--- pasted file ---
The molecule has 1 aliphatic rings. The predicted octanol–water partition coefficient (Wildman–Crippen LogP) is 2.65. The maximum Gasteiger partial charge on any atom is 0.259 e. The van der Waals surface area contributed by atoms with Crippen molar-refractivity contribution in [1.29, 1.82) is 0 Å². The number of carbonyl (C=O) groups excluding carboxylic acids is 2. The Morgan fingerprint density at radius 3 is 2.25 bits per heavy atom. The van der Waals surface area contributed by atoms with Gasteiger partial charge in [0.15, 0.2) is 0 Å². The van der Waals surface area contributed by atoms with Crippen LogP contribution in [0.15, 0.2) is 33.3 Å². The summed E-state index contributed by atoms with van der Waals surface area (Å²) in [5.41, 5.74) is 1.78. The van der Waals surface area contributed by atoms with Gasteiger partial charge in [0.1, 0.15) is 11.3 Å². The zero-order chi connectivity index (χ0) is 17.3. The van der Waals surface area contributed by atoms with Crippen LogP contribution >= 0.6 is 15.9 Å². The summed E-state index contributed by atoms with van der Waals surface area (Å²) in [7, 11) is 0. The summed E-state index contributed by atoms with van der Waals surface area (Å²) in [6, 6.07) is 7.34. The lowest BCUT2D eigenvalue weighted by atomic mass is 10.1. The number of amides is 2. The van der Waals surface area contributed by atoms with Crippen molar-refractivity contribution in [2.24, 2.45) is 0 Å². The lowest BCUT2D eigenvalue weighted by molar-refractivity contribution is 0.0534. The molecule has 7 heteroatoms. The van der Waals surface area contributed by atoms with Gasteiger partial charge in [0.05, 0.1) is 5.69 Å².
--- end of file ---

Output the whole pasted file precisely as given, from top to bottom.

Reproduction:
The molecule has 1 aliphatic rings. The predicted octanol–water partition coefficient (Wildman–Crippen LogP) is 2.65. The maximum Gasteiger partial charge on any atom is 0.259 e. The van der Waals surface area contributed by atoms with Crippen molar-refractivity contribution in [1.29, 1.82) is 0 Å². The number of carbonyl (C=O) groups excluding carboxylic acids is 2. The Morgan fingerprint density at radius 3 is 2.25 bits per heavy atom. The van der Waals surface area contributed by atoms with Gasteiger partial charge in [0.15, 0.2) is 0 Å². The van der Waals surface area contributed by atoms with Crippen LogP contribution in [0.15, 0.2) is 33.3 Å². The summed E-state index contributed by atoms with van der Waals surface area (Å²) in [5.41, 5.74) is 1.78. The van der Waals surface area contributed by atoms with Gasteiger partial charge in [0.1, 0.15) is 11.3 Å². The zero-order chi connectivity index (χ0) is 17.3. The van der Waals surface area contributed by atoms with Crippen LogP contribution >= 0.6 is 15.9 Å². The summed E-state index contributed by atoms with van der Waals surface area (Å²) in [7, 11) is 0. The summed E-state index contributed by atoms with van der Waals surface area (Å²) in [6, 6.07) is 7.34. The lowest BCUT2D eigenvalue weighted by atomic mass is 10.1. The number of amides is 2. The van der Waals surface area contributed by atoms with Crippen molar-refractivity contribution in [2.24, 2.45) is 0 Å². The lowest BCUT2D eigenvalue weighted by molar-refractivity contribution is 0.0534. The molecule has 7 heteroatoms. The van der Waals surface area contributed by atoms with Gasteiger partial charge in [0.05, 0.1) is 5.69 Å².